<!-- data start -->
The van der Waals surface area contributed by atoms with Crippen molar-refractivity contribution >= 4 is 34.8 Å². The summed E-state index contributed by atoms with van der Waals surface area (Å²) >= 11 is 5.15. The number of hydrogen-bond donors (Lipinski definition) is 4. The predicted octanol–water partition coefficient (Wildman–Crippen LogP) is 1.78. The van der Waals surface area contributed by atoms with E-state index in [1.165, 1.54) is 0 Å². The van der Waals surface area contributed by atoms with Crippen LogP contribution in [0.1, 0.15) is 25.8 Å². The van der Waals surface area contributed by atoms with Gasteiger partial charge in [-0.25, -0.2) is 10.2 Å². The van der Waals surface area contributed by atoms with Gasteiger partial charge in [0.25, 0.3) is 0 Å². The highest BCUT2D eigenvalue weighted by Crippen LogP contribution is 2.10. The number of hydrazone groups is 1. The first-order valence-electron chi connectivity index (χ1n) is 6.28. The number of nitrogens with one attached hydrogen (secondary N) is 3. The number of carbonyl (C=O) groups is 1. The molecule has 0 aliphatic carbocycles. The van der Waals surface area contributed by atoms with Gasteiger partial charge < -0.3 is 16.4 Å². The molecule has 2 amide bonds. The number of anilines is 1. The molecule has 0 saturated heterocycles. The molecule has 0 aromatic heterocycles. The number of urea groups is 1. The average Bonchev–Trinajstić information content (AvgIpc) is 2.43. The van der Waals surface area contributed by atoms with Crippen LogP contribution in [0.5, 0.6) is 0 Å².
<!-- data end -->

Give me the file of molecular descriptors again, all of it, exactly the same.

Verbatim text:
The van der Waals surface area contributed by atoms with Crippen molar-refractivity contribution >= 4 is 34.8 Å². The summed E-state index contributed by atoms with van der Waals surface area (Å²) >= 11 is 5.15. The number of hydrogen-bond donors (Lipinski definition) is 4. The predicted octanol–water partition coefficient (Wildman–Crippen LogP) is 1.78. The van der Waals surface area contributed by atoms with E-state index in [1.165, 1.54) is 0 Å². The van der Waals surface area contributed by atoms with Crippen LogP contribution in [0.1, 0.15) is 25.8 Å². The van der Waals surface area contributed by atoms with Gasteiger partial charge in [-0.25, -0.2) is 10.2 Å². The van der Waals surface area contributed by atoms with Gasteiger partial charge in [0.25, 0.3) is 0 Å². The highest BCUT2D eigenvalue weighted by Crippen LogP contribution is 2.10. The number of hydrazone groups is 1. The first-order valence-electron chi connectivity index (χ1n) is 6.28. The number of nitrogens with one attached hydrogen (secondary N) is 3. The number of carbonyl (C=O) groups is 1. The molecule has 0 aliphatic carbocycles. The van der Waals surface area contributed by atoms with Gasteiger partial charge < -0.3 is 16.4 Å². The molecule has 2 amide bonds. The number of anilines is 1. The molecule has 0 saturated heterocycles. The molecule has 0 aromatic heterocycles. The number of urea groups is 1. The average Bonchev–Trinajstić information content (AvgIpc) is 2.43. The van der Waals surface area contributed by atoms with Crippen LogP contribution in [0.5, 0.6) is 0 Å².